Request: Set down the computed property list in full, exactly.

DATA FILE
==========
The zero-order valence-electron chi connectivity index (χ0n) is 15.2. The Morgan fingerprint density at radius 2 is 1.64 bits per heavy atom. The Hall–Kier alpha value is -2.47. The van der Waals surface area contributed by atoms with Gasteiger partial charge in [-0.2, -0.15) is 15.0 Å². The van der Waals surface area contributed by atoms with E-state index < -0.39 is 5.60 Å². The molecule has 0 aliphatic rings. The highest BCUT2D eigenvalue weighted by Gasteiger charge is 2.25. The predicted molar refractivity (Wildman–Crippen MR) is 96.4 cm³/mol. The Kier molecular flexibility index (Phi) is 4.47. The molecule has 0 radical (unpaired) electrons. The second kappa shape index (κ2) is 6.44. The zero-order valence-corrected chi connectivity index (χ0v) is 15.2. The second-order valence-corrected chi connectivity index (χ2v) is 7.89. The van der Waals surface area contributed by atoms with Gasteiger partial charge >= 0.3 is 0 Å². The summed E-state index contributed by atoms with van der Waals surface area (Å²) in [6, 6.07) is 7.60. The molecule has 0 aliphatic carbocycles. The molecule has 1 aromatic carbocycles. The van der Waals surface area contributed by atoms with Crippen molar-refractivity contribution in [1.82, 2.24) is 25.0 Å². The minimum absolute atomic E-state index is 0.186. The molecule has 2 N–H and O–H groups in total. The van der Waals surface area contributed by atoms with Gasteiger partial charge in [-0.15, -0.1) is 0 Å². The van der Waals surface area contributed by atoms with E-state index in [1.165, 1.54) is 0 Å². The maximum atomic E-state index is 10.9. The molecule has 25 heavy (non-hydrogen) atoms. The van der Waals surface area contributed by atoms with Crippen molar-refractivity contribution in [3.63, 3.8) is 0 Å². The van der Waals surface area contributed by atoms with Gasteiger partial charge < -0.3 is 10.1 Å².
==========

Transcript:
The zero-order valence-electron chi connectivity index (χ0n) is 15.2. The Morgan fingerprint density at radius 2 is 1.64 bits per heavy atom. The Hall–Kier alpha value is -2.47. The van der Waals surface area contributed by atoms with Gasteiger partial charge in [-0.2, -0.15) is 15.0 Å². The van der Waals surface area contributed by atoms with E-state index < -0.39 is 5.60 Å². The molecule has 0 aliphatic rings. The highest BCUT2D eigenvalue weighted by Gasteiger charge is 2.25. The predicted molar refractivity (Wildman–Crippen MR) is 96.4 cm³/mol. The Kier molecular flexibility index (Phi) is 4.47. The molecule has 0 radical (unpaired) electrons. The second kappa shape index (κ2) is 6.44. The zero-order valence-corrected chi connectivity index (χ0v) is 15.2. The second-order valence-corrected chi connectivity index (χ2v) is 7.89. The van der Waals surface area contributed by atoms with Gasteiger partial charge >= 0.3 is 0 Å². The summed E-state index contributed by atoms with van der Waals surface area (Å²) in [6, 6.07) is 7.60. The molecule has 0 aliphatic carbocycles. The molecule has 1 aromatic carbocycles. The van der Waals surface area contributed by atoms with Crippen molar-refractivity contribution in [1.82, 2.24) is 25.0 Å². The minimum absolute atomic E-state index is 0.186. The molecule has 2 N–H and O–H groups in total. The van der Waals surface area contributed by atoms with Gasteiger partial charge in [-0.15, -0.1) is 0 Å². The van der Waals surface area contributed by atoms with E-state index in [1.165, 1.54) is 0 Å². The maximum atomic E-state index is 10.9. The molecule has 25 heavy (non-hydrogen) atoms. The van der Waals surface area contributed by atoms with Crippen molar-refractivity contribution in [3.63, 3.8) is 0 Å². The van der Waals surface area contributed by atoms with Gasteiger partial charge < -0.3 is 10.1 Å².